Ken Robbins, Noted Photographer

Sept. 18, 1945 - March 09, 2017
Ken Robbins, Sept. 18, 1945 - March 09, 2017

Ken Robbins, a photographer who captured the landscape, wildlife, and people of the East End for four decades, died at home in Springs on March 9. He was 71 and had had diabetes for several years.

Mr. Robbins’s work developed over the years from black-and-white studio portraits to experiments in hand-tinting, which created a painterly quality. In recent years, he often manipulated images digitally to suggest the eerie stillness of paintings by Magritte and Hopper.

His landscapes and seascapes varied between relatively straightforward images whose power derived from dramatic lighting and turbulent skies and others that acquired a surreal quality through juxtaposition. Many incorporate the moon, with a brightness and clarity that contrast with an often darker setting. In one, a white egret takes flight against a darkening Accabonac Harbor with a sliver of moon overhead.

Mr. Robbins sometimes paired images to droll effect. In “Lunar Locator,” stars are configured into a large arrow that points to the moon. In “Leaf Pointer,” its companion piece, the same arrow points at a leaf hovering in the night sky. “Sunglasses,” in which the object’s shadow is distended, would be a dramatic still life in its own right, but the dual reflections of the sun in the lenses’ shadows adds another dimension. It also has a companion piece, “Moonglasses.”

While the landscape figures prominently in Mr. Robbins’s work, he also brought his sensibility to bear on still lifes, buildings, nudes, streetscapes, and even a crowded, bustling kitchen in Wiscasset, Me. In “Louse Pointillist,” pixilation brings a touch of Seurat to a view of a sailboat. His work was said to have been marked by restless inventiveness. In a review in The Star in 2006, Robert Long wrote, “Mr. Robbins has always been one to extend on traditional means.”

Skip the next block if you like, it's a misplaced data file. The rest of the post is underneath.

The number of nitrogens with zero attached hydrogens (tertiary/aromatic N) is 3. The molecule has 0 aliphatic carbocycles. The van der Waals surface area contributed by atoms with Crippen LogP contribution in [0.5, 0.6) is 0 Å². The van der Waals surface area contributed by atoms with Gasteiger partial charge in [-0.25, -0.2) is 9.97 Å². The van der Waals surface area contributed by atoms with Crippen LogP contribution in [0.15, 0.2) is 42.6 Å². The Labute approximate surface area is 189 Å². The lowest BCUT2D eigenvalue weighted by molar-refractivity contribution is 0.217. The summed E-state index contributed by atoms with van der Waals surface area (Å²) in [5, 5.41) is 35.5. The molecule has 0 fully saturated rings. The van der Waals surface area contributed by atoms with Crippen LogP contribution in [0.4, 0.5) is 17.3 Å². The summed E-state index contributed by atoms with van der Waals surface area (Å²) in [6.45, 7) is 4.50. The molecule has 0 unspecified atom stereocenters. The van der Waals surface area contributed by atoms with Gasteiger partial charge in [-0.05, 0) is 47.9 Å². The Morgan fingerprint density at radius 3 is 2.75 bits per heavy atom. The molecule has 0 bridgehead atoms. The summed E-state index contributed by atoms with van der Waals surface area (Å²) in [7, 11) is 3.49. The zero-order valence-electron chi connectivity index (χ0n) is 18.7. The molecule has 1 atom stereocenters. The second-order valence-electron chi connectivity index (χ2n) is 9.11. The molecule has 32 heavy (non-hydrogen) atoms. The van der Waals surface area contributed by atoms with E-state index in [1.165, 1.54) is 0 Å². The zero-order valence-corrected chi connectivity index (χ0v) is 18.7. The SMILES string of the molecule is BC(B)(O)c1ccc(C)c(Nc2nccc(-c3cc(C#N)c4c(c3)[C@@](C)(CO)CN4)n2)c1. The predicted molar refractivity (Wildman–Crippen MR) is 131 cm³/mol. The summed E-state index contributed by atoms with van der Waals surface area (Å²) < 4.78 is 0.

Kenneth Alan Robbins was born in Brooklyn on Sept. 18, 1945, to Joseph Robbins and the former Sadie Gonikman. He was raised in West Orange, N.J., and earned a B.A. from Cornell University. His first job was as an editor at Doubleday, the Manhattan publishing house, where he met his future wife, Maria Polushkin, who survives. Editing the work of several notable photographers led to his interest in the art.

The couple moved to East Hampton in the early 1970s and founded the Old Post Office Cinema, an art house movie theater on Newtown Lane. He launched his career as a photographer in earnest in a darkroom above the theater.

Over the years, his work was shown in galleries, such as the Pamela Williams Gallery here, in museums, such as the Heckscher Museum in Huntington, and monographs, including “100 Views of the Hamptons.” It also appeared on book jackets, record album covers, and in magazines. He also wrote and illustrated 23 children’s books. 

According to Kathryn Levy, a friend, “For many years, Ken and Maria Robbins were at the core of a vibrant group of artists, writers, and editors. His wide circle of friends looked forward each year to his irreverent Christmas poems, characteristically down-to-earth Christmas day gatherings — with the only decoration being one long candy cane — fascinating dinners, and lively Sunday volleyball games.”

He was a member of the board of directors of the East End Special Players and had volunteered to photograph its actors and create publicity materials.

In addition to his wife, he is survived by an aunt, Sheila Robbins of East Hampton and New York City. A memorial service will be held on April 17 at Ashawagh Hall in Springs.

Correction: The original version of this obituary incorrectly described Kathryn Levy as a cousin of Mr. Robbins. She is a friend, not a cousin.